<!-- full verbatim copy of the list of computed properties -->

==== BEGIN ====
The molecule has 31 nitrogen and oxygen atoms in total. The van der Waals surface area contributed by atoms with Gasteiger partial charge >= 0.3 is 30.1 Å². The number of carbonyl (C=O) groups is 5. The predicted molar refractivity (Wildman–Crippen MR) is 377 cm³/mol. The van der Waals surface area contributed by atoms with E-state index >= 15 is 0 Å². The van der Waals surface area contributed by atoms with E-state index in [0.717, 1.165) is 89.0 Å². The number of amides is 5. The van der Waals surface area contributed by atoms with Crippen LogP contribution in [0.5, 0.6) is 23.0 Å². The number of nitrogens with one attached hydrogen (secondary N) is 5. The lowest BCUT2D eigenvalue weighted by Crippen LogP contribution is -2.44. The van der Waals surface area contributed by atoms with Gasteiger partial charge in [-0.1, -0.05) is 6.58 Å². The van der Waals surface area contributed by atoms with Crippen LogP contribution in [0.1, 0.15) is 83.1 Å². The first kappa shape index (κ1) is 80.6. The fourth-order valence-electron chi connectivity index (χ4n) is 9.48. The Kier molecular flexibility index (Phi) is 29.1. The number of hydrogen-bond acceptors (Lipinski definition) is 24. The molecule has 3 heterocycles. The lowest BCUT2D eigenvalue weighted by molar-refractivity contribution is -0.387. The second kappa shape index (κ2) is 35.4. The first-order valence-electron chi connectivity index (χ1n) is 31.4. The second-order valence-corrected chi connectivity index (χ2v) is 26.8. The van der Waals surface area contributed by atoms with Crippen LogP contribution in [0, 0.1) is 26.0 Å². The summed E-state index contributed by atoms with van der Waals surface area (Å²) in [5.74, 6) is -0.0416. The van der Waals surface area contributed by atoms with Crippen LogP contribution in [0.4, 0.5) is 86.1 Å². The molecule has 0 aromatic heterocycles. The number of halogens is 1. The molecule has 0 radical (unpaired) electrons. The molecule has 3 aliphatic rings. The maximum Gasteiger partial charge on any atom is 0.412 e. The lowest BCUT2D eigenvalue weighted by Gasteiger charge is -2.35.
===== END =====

The molecule has 31 nitrogen and oxygen atoms in total. The van der Waals surface area contributed by atoms with Gasteiger partial charge >= 0.3 is 30.1 Å². The number of carbonyl (C=O) groups is 5. The predicted molar refractivity (Wildman–Crippen MR) is 377 cm³/mol. The van der Waals surface area contributed by atoms with E-state index >= 15 is 0 Å². The van der Waals surface area contributed by atoms with E-state index in [0.717, 1.165) is 89.0 Å². The number of amides is 5. The van der Waals surface area contributed by atoms with Crippen LogP contribution in [0.5, 0.6) is 23.0 Å². The number of nitrogens with one attached hydrogen (secondary N) is 5. The lowest BCUT2D eigenvalue weighted by Crippen LogP contribution is -2.44. The van der Waals surface area contributed by atoms with Gasteiger partial charge in [-0.1, -0.05) is 6.58 Å². The van der Waals surface area contributed by atoms with Crippen LogP contribution in [0.1, 0.15) is 83.1 Å². The first kappa shape index (κ1) is 80.6. The fourth-order valence-electron chi connectivity index (χ4n) is 9.48. The Kier molecular flexibility index (Phi) is 29.1. The number of hydrogen-bond acceptors (Lipinski definition) is 24. The molecule has 3 heterocycles. The lowest BCUT2D eigenvalue weighted by molar-refractivity contribution is -0.387. The second kappa shape index (κ2) is 35.4. The first-order valence-electron chi connectivity index (χ1n) is 31.4. The second-order valence-corrected chi connectivity index (χ2v) is 26.8. The van der Waals surface area contributed by atoms with Crippen LogP contribution in [0, 0.1) is 26.0 Å². The summed E-state index contributed by atoms with van der Waals surface area (Å²) in [5.74, 6) is -0.0416. The van der Waals surface area contributed by atoms with Crippen LogP contribution in [0.4, 0.5) is 86.1 Å². The molecule has 0 aromatic heterocycles. The number of halogens is 1. The molecule has 0 radical (unpaired) electrons. The molecule has 3 aliphatic rings. The maximum Gasteiger partial charge on any atom is 0.412 e. The lowest BCUT2D eigenvalue weighted by Gasteiger charge is -2.35.